It’s 5 o’clock on a Friday in the streets of the bustling Big Apple. The work week is finally coming to a close and the trendy inhabitants of up-and-coming hotspots like Soho and Brooklyn get ready to take the nightlife by storm. Happy hour is just beginning and with that being said it is first nature for us to assume booze will be in the mix. After all, the notion that it’s 5 o’clock somewhere dawns upon us and the infamous drinking hour has only just begun.

An inaugural happy hour known as “Shine,” premiers at The General Assembly, an institute of technology located in the heart of the beloved city. However, something seems unfamiliar about one particular new happy hour in New York City. A regular attendee of any happy hour seems to be absent. Alcohol is nowhere to be found.

A pretty unconventional idea, right? A happy hour with no alcohol. What is the point?

Upon reading about the new trend sparking, it really started turning wheels for me. What a healthy alternative for a night on the town. This idea really resonated with me on a personal level. It forced me to think about all of the things I have done with my friends in the last six months that could be considered substantial. And aside from the concerts, music festivals and other rare occurrences I can’t remember many instances where my weekends weren’t consumed with hopping between bars. This mentality couldn’t help but make me think there has to be a lesson to be learned from the very hipsteresque happy hour taking place nearly 3,000 miles away.

Don’t get me wrong, I know just as well as any of my peers that drinking can be a real riot. I’m not saying college students should cut drinking out of their lives and stop going to bars in order to lead a more meaningful life. That just seems like a silly notion to even propose.

But something new is happening in the four walls of those New York City bars that are holding events like “Shine”. People are leaving feeling a sense of enlightenment. They are going to happy hour to meditate instead of to get inebriated. They are winding down with green tea drink specials and vegan appetizers, while having a few sober laughs. They’re exhibiting healthy habits while still being able to enjoy the nightlife. No regrettable mistakes are made during these happy hours and the girls you meet in the bathroom will actually remember your name after leaving this gathering.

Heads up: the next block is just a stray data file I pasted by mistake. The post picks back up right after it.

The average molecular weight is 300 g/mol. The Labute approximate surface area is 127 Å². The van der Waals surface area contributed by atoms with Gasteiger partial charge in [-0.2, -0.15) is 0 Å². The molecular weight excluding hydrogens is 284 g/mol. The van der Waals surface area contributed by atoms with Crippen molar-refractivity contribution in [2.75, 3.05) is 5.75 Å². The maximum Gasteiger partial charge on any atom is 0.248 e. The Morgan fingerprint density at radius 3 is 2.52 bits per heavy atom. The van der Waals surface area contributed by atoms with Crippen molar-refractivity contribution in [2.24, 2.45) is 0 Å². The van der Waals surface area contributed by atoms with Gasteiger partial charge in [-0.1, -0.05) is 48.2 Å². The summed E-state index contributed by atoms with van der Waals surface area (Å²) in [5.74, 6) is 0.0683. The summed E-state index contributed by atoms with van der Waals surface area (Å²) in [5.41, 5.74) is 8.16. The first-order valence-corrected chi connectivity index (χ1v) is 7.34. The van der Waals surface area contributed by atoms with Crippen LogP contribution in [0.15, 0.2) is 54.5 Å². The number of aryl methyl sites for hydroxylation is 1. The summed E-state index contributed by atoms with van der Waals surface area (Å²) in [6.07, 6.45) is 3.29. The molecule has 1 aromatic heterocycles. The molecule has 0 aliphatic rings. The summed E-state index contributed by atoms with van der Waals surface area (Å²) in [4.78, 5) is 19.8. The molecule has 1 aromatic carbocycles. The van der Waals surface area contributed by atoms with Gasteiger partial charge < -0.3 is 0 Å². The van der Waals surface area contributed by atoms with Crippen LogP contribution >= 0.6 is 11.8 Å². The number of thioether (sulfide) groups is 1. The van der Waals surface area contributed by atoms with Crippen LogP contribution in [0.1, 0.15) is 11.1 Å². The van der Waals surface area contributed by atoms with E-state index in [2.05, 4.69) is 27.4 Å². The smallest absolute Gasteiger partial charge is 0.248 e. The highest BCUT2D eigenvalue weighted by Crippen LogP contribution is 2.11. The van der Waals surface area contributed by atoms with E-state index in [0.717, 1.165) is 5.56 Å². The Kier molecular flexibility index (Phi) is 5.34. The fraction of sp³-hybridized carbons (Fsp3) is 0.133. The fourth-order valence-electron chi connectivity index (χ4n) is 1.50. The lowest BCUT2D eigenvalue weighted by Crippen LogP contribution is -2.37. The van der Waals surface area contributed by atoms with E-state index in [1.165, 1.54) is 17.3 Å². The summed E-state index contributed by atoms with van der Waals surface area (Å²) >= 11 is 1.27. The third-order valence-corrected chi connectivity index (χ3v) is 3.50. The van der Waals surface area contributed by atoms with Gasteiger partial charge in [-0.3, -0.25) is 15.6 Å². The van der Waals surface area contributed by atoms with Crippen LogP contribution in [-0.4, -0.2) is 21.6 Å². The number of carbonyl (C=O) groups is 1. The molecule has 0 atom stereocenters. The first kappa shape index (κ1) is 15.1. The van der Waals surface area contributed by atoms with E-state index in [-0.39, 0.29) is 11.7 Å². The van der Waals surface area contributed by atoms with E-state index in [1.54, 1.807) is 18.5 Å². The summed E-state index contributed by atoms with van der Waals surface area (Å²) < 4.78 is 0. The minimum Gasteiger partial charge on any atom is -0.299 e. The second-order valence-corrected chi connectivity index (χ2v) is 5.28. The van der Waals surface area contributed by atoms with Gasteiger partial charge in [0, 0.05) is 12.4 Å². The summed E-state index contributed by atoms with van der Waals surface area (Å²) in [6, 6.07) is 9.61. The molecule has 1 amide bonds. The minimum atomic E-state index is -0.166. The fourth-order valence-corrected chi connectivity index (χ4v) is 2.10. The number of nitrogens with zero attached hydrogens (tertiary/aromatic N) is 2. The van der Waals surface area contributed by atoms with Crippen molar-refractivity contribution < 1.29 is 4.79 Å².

I hold it to be truly evident that college students do not always receive the recognition they deserve for how much is expected of us. Most of us are expected to go to school full time, while holding a job to keep us afloat, while juggling a social life, maintaining relationships both personal or romantic on top of having to explain to those around us where we see ourselves in 10 years.

It is scary being a college student. Living for the weekend is an easy escape of reality. We have one too many drinks and wake up the next day feeling unrefreshed and repetitive. Drinking can be a nice easy escape of the daily pressures we face. But maybe, just maybe we should adopt some similar sober Soho practices and ditch the Patron for a more placid Friday night with our friends.

I encourage my peers to take a night off the booze. It’s 5 somewhere. Pass on the invitation to half-off margaritas and welcome with open arms the chance of quality time for meditation and enjoying the ability to remember your new night on the town.

Alexandra Schultz studies journalism. She can be reached at and on Twitter      @AliSchultzzz.